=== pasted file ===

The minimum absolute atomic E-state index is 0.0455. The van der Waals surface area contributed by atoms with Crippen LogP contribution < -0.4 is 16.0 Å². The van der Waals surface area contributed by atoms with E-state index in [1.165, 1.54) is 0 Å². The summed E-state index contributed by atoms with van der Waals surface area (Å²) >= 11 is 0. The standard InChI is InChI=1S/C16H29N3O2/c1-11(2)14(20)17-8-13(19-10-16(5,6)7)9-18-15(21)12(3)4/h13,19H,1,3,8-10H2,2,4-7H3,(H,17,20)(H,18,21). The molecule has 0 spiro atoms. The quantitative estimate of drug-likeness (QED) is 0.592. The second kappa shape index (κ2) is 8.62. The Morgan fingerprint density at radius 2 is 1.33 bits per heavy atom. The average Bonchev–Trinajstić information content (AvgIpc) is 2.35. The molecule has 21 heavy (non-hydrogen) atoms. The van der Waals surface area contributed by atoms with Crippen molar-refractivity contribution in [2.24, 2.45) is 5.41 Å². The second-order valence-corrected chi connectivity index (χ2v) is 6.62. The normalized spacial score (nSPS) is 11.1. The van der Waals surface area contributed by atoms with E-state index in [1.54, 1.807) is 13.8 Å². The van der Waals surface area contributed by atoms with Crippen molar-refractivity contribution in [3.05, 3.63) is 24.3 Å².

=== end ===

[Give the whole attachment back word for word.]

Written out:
The minimum absolute atomic E-state index is 0.0455. The van der Waals surface area contributed by atoms with Crippen LogP contribution < -0.4 is 16.0 Å². The van der Waals surface area contributed by atoms with E-state index in [1.165, 1.54) is 0 Å². The summed E-state index contributed by atoms with van der Waals surface area (Å²) >= 11 is 0. The standard InChI is InChI=1S/C16H29N3O2/c1-11(2)14(20)17-8-13(19-10-16(5,6)7)9-18-15(21)12(3)4/h13,19H,1,3,8-10H2,2,4-7H3,(H,17,20)(H,18,21). The molecule has 0 spiro atoms. The quantitative estimate of drug-likeness (QED) is 0.592. The second kappa shape index (κ2) is 8.62. The Morgan fingerprint density at radius 2 is 1.33 bits per heavy atom. The average Bonchev–Trinajstić information content (AvgIpc) is 2.35. The molecule has 21 heavy (non-hydrogen) atoms. The van der Waals surface area contributed by atoms with Crippen molar-refractivity contribution in [2.24, 2.45) is 5.41 Å². The second-order valence-corrected chi connectivity index (χ2v) is 6.62. The normalized spacial score (nSPS) is 11.1. The van der Waals surface area contributed by atoms with E-state index in [1.54, 1.807) is 13.8 Å². The van der Waals surface area contributed by atoms with Crippen molar-refractivity contribution in [3.05, 3.63) is 24.3 Å².